Patients of Steven K. Kousournas quickly learn two things about the East Hartford dentist.
One, he is earnest about his work, and two, he can't carry a tune in a bucket. He's the kind of dentist your parents probably had, someone you'd invite to graduations, weddings, family gatherings. (This, even though he once made me late to a meeting because the filling he was building just didn't feel right to him. And he hummed off-key the whole time.)
There's probably a Greek word to describe him, but for the rest of us, he's a mensch, a good guy. And he tells about his recent dark night of the soul as an object lesson.
Kousournas came from Greece to a cold-water flat in Hartford in 1969 with his parents and sister. He was 8; the family carried an English dictionary in a trunk packed with olive oil they feared they'd miss in their new country.
Young Steve wasn't the only immigrant at Burns School. His class was crowded with Italians, Portuguese and other Greeks. His father worked two, sometimes three jobs. A tailor by trade, the elder Kousournas never talked about the sacrifices he and his wife made to give their children a better opportunity. Their move to America - learning English, becoming citizens - was their leap of faith.
Kousournas did so well in school that his teachers encouraged him to be a doctor. His sophomore year in high school, he latched onto dentistry. He went to college, then to dental school (while setting sales records at a men's clothing shop at Westfarms Mall). His parents bought a house in East Hartford, and they renovated the downstairs for their son's dental office. He took over the mortgage, and for a while, his sister worked the front desk.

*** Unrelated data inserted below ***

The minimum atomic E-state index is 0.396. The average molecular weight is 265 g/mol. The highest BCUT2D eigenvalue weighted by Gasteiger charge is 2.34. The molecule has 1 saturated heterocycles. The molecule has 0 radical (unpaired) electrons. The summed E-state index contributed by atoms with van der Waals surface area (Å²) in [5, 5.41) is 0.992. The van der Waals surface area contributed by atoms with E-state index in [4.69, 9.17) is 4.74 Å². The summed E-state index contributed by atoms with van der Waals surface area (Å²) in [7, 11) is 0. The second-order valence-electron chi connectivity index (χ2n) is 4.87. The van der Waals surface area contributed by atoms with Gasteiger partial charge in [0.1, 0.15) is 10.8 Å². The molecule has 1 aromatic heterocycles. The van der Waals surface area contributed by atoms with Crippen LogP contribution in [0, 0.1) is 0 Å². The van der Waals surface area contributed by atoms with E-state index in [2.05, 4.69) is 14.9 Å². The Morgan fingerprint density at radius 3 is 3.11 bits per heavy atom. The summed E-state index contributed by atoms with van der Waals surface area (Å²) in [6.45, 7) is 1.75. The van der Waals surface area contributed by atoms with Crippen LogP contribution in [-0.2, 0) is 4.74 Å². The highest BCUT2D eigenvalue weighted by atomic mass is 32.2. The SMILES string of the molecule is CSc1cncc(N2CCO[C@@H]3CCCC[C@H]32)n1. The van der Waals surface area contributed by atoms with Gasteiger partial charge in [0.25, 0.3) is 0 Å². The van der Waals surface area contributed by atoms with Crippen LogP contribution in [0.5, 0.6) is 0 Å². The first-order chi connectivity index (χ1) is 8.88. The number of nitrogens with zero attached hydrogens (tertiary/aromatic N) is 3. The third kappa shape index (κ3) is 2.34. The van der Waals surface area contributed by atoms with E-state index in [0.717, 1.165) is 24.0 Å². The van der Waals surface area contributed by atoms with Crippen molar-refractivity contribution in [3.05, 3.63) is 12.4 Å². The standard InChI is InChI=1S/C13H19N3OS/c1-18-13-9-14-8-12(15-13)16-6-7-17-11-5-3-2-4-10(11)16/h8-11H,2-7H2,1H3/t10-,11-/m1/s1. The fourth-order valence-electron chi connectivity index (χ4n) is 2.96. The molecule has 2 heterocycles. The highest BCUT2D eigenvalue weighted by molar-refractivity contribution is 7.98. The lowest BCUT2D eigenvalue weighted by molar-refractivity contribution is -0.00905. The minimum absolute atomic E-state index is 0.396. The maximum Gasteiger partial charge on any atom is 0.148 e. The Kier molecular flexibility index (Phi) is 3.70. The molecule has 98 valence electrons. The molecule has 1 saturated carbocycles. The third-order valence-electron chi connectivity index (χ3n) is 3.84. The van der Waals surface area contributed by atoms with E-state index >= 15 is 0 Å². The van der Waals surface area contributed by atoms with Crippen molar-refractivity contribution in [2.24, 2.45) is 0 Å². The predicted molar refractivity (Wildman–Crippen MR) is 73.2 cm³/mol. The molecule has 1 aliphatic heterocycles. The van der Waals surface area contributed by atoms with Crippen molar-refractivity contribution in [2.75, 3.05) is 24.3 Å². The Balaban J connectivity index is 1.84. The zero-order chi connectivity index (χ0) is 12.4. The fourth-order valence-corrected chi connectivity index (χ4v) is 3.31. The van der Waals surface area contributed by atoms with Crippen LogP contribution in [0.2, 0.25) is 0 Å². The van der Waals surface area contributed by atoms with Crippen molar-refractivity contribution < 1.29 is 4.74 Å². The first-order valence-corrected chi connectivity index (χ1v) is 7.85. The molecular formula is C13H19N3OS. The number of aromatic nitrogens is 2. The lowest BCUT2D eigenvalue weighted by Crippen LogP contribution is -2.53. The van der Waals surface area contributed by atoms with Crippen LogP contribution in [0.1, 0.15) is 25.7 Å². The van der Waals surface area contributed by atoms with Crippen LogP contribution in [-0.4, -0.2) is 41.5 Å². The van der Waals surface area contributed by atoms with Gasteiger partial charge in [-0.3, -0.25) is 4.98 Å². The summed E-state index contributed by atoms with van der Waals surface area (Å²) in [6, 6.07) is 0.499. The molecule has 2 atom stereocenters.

He set about building the business. He met his wife, Maria, while looking for another receptionist. He called her about the job; she was happy where she was but called him back just to talk. It took him a year to realize she was the woman for him, and if you've ever met Maria, who is half-Greek, you wonder what took him so long.
In his defense, he was putting his immigrant's can-do energy toward advertising, expanding and bringing in more patients. Maria took over the front desk and brought a gentle energy to the go-go drive of her new husband. They had a daughter, Rena, now 12, a studious and artistic girl who grew up in the office. Along came Evi, the middle child, now 4, followed by Kosta, now 9 months, named for his grandfather, the hard-working tailor.
But a few months ago, Kousournas found himself at one of those crossroads no one can warn you about. Those weekends eaten up with lab work started to weigh on him. He always told his staff that family comes first. A beloved dental technician had one girl, then left to stay home with her second. A new dental technician wanted more hours, but if he gave her more hours, he'd have to take on more patients, giving him less time with his family.
He kept coming back to this: You can't buy time. A smaller practice would afford him time.
It's a hard decision, when you're the son of immigrant parents who instilled in you the notion that you work hard, and then you take on more work just because. But he took a deep breath and decided not to hire another dental technician. He would allow the practice to take care of itself. He wouldn't advertise. He'd still see patients, but not at his former frenetic pace. He'd watch his son grow and wonder about what he'd missed with his daughters.
And so that is what he's done. But let's be honest: The decision still bugs him a little, but he attended a friend's wedding recently with Rena, the 12-year-old, and while guests watched a video of the bride and groom growing up apart and then coming together, he welled up a little. Rena noticed and asked, "Daddy, are you thinking of me?"
At first he said no. And then he said yes. And then he knew he'd made the right decision. The practice, he says, will always be there. You can't buy time. This is his leap of faith.